All renters, home-owners encouraged to apply
Mayor Thomas Menino has implemented the Renew Boston initiative to provide Boston residents with free energy efficiency improvements such as air sealing and insulation upgrades to their homes.
This is the first such partnership between city government and utility companies, Joseph Walsh, manager of the Renew Boston initiative, said at the Sept. 28 meeting of the Jamaica Plain Neighborhood Council. The City is trying to get as many homes as possible upgraded before winter, Walsh added.
“It’s an instant rebate. There is no cost to the resident,” Walsh said.
Renters and owners are encouraged to apply for the program, Walsh said. Qualification for improvements is based on the income of the residents, defined as falling between 60 and 120 percent of state median income. Exact figures are based on the number of occupants per household and are available on the Renew Boston web site. A three-person household would qualify with an income between $49,675 and $99,350, for example.
Because of Renew Boston’s guidelines, even mixed-ownership buildings should not have a hard time qualifying. If a majority of occupants in a building with up to four apartments qualify, the whole building is eligible, Walsh said. “A triple decker with two owners and one renter, with a variety of incomes, could qualify just as easily as a single-family home.”
Because Renew Boston is a government initiative, Walsh said, it has access to all government agencies, which makes it much easier to expedite the process, compared to private initiatives. “We’re bringing several tools to the table,” Walsh added.
Every home is entitled to a free energy audit every 12 months, which would pin-point problem areas that the program would then remedy, Walsh said. Lyndsay Schandel, from Next Step Living, the company hired by the City to perform the assessments and implement the improvements, added that a home energy assessment only needs a 10-degree difference between the inside and outside of the house to be effective.
Renew Boston has enlisted 13 community-based organizations to market and distribute these services, Walsh said.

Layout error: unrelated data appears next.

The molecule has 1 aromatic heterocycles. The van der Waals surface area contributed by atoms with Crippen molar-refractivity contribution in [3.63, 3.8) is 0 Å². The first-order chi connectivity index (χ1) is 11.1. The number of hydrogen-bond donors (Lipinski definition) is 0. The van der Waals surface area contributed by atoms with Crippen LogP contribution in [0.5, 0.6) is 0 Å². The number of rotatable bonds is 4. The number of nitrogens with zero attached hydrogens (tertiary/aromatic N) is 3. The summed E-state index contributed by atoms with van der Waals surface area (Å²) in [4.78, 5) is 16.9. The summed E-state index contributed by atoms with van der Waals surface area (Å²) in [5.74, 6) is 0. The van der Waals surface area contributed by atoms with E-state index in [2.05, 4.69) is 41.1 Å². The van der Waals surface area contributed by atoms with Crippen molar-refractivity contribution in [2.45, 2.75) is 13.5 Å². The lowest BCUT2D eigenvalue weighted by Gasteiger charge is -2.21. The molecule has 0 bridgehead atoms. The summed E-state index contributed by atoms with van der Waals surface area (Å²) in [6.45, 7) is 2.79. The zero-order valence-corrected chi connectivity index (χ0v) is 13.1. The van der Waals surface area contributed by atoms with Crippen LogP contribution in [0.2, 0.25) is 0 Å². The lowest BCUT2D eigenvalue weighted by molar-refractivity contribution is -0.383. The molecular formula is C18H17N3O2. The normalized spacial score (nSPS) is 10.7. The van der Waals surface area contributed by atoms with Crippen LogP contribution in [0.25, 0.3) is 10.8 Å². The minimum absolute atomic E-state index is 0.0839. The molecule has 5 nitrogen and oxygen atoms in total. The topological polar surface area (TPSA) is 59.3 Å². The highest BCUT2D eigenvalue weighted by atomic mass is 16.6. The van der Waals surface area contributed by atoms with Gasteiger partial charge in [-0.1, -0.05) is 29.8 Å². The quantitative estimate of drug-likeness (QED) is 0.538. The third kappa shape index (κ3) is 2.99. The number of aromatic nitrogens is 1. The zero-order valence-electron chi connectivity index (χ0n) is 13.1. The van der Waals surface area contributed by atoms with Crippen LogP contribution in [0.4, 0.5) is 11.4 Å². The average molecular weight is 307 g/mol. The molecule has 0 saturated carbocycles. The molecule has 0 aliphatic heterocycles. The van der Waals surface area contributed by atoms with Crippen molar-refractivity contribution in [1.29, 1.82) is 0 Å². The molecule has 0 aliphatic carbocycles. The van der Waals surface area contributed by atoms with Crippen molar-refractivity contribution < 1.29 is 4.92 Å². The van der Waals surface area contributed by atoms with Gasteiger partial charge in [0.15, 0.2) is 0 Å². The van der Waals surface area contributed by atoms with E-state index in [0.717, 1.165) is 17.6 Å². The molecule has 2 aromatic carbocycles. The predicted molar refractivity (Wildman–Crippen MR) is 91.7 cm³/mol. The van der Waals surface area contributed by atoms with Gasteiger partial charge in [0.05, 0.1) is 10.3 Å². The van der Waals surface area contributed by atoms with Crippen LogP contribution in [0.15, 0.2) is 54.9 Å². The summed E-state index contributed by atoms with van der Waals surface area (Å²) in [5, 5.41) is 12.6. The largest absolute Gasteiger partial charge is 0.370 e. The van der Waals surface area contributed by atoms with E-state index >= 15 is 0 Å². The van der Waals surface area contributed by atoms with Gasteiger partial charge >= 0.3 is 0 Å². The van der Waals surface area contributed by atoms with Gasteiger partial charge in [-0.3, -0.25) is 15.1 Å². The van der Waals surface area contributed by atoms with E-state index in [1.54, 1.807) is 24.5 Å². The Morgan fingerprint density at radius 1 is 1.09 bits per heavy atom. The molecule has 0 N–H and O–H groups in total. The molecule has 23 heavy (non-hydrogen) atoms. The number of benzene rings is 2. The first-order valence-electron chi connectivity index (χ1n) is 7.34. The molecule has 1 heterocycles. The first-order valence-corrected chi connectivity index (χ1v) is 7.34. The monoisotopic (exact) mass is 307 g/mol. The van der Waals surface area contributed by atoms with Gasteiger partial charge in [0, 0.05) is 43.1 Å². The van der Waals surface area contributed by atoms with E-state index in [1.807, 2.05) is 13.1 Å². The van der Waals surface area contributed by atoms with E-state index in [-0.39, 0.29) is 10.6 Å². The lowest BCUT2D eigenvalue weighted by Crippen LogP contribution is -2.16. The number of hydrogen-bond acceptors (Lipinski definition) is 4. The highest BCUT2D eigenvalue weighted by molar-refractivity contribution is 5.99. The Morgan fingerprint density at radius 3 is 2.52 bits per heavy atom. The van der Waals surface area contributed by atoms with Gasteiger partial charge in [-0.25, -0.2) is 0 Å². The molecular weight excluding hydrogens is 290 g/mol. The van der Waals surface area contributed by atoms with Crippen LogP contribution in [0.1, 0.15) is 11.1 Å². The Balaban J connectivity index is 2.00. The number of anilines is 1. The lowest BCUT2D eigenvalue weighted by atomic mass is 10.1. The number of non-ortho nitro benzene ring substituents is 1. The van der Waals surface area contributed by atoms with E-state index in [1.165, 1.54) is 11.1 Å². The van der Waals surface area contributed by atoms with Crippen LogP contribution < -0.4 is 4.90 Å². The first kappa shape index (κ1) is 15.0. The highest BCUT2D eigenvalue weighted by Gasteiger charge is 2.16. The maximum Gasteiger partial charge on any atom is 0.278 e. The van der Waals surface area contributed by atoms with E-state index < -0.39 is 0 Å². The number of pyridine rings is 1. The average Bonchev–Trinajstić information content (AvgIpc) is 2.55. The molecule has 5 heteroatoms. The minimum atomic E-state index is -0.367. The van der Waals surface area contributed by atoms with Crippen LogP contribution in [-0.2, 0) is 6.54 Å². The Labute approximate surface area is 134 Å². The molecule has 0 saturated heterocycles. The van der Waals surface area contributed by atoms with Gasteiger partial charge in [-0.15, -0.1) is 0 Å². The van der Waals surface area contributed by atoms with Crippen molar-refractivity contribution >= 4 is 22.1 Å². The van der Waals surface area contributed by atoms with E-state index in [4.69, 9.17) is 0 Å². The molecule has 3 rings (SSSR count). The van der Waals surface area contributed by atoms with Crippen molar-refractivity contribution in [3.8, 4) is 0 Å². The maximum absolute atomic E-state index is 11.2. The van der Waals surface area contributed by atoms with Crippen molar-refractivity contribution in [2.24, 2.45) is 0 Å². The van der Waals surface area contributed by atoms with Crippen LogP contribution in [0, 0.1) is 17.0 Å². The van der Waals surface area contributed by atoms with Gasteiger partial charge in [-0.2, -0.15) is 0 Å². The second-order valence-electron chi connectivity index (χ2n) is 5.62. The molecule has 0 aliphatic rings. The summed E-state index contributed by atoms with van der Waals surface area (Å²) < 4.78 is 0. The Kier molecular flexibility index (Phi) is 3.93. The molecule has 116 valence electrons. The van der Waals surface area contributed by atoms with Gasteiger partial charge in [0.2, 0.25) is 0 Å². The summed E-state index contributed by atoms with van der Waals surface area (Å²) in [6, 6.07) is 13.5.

Residents who fall below the Renew Boston Residential program guidelines should contact Action for Boston Community Development (ABCD) to learn more about no-cost efficiency upgrades. Bostonians who fall above the program income guidelines may still be eligible for MassSAVE, a utility-sponsored efficiency program that advises residents on ways to reduce their energy bills and provides up to 75% of the costs of many home energy improvements. Other programs are available for larger and commercial buildings.
“Either way it’s still a really great program,” Schandel said.
The Renew Boston network coordinates utilities with for-profit and non-profit partners and is funded with $1.8 million from an American Recovery and Reinvestment Act grant and through existing energy efficiency programs administered by NSTAR and National Grid. The project is expected to save Boston residents $3.4 million per year in energy costs, and is expected to create 58 local jobs, according to a press release.
“Renew Boston is a unique public-private partnership that will have a transformative effect on the lives of neighborhood residents, while significantly advancing our climate action agenda,” Menino said in the press release. “This latest effort encourages energy efficiency across all neighborhoods and will save residents money on energy bills, dramatically reduce greenhouse gas emissions, and put local people to work in good paying green jobs.”
According to the City of Boston web site, Renew Boston is a major component of the City’s push for reducing Boston’s greenhouse gas emissions by 25 percent by 2020 and by 80 percent by 2050. Through the program, Menino hopes to reduce the City’s demand for electricity by 200 megawatts by 2017, have 25 megawatts of solar power installations by 2015, along with projected lower greenhouse gas emissions, according to the City’s web site.